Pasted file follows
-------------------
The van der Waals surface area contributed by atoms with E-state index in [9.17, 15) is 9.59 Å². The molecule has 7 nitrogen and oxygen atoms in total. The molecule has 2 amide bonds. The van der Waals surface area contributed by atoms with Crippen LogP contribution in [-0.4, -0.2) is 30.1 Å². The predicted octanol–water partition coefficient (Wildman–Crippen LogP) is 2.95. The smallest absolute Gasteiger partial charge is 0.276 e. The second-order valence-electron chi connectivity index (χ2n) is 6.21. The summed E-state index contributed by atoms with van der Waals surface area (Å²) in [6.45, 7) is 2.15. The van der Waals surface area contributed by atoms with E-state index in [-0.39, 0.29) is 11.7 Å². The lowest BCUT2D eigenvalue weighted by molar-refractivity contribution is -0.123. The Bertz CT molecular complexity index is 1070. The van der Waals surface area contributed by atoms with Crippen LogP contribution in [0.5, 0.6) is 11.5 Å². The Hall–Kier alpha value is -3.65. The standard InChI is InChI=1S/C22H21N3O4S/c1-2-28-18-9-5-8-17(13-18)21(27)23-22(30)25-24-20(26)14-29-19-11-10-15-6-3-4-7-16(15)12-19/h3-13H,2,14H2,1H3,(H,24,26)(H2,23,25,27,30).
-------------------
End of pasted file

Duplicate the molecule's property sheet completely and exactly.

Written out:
The van der Waals surface area contributed by atoms with E-state index in [9.17, 15) is 9.59 Å². The molecule has 7 nitrogen and oxygen atoms in total. The molecule has 2 amide bonds. The van der Waals surface area contributed by atoms with Crippen LogP contribution in [-0.4, -0.2) is 30.1 Å². The predicted octanol–water partition coefficient (Wildman–Crippen LogP) is 2.95. The smallest absolute Gasteiger partial charge is 0.276 e. The second-order valence-electron chi connectivity index (χ2n) is 6.21. The summed E-state index contributed by atoms with van der Waals surface area (Å²) in [6.45, 7) is 2.15. The van der Waals surface area contributed by atoms with E-state index in [-0.39, 0.29) is 11.7 Å². The lowest BCUT2D eigenvalue weighted by molar-refractivity contribution is -0.123. The Bertz CT molecular complexity index is 1070. The van der Waals surface area contributed by atoms with Crippen LogP contribution in [0.5, 0.6) is 11.5 Å². The Hall–Kier alpha value is -3.65. The standard InChI is InChI=1S/C22H21N3O4S/c1-2-28-18-9-5-8-17(13-18)21(27)23-22(30)25-24-20(26)14-29-19-11-10-15-6-3-4-7-16(15)12-19/h3-13H,2,14H2,1H3,(H,24,26)(H2,23,25,27,30).